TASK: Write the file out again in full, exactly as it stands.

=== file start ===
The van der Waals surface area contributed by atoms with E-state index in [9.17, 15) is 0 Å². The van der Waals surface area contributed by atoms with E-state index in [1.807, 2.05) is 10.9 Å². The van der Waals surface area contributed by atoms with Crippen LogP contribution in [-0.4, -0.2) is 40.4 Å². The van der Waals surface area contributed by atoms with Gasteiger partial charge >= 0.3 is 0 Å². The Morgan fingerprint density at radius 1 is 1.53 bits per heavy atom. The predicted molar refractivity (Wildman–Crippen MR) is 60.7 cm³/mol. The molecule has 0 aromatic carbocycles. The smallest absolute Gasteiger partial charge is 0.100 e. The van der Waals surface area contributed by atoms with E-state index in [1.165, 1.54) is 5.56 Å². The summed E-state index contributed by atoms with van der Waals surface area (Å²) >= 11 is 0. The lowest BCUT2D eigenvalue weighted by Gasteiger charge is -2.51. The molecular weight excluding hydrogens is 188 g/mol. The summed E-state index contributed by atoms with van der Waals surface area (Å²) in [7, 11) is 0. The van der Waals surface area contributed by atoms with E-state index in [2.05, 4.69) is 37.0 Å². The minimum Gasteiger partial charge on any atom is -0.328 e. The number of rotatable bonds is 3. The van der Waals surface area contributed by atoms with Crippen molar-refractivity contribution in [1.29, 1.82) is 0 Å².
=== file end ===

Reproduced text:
The van der Waals surface area contributed by atoms with E-state index in [9.17, 15) is 0 Å². The van der Waals surface area contributed by atoms with E-state index in [1.807, 2.05) is 10.9 Å². The van der Waals surface area contributed by atoms with Crippen LogP contribution in [-0.4, -0.2) is 40.4 Å². The van der Waals surface area contributed by atoms with Gasteiger partial charge >= 0.3 is 0 Å². The Morgan fingerprint density at radius 1 is 1.53 bits per heavy atom. The predicted molar refractivity (Wildman–Crippen MR) is 60.7 cm³/mol. The molecule has 0 aromatic carbocycles. The smallest absolute Gasteiger partial charge is 0.100 e. The van der Waals surface area contributed by atoms with E-state index in [1.165, 1.54) is 5.56 Å². The summed E-state index contributed by atoms with van der Waals surface area (Å²) >= 11 is 0. The lowest BCUT2D eigenvalue weighted by Gasteiger charge is -2.51. The molecular weight excluding hydrogens is 188 g/mol. The summed E-state index contributed by atoms with van der Waals surface area (Å²) in [7, 11) is 0. The van der Waals surface area contributed by atoms with E-state index in [2.05, 4.69) is 37.0 Å². The minimum Gasteiger partial charge on any atom is -0.328 e. The number of rotatable bonds is 3. The van der Waals surface area contributed by atoms with Crippen molar-refractivity contribution in [1.29, 1.82) is 0 Å².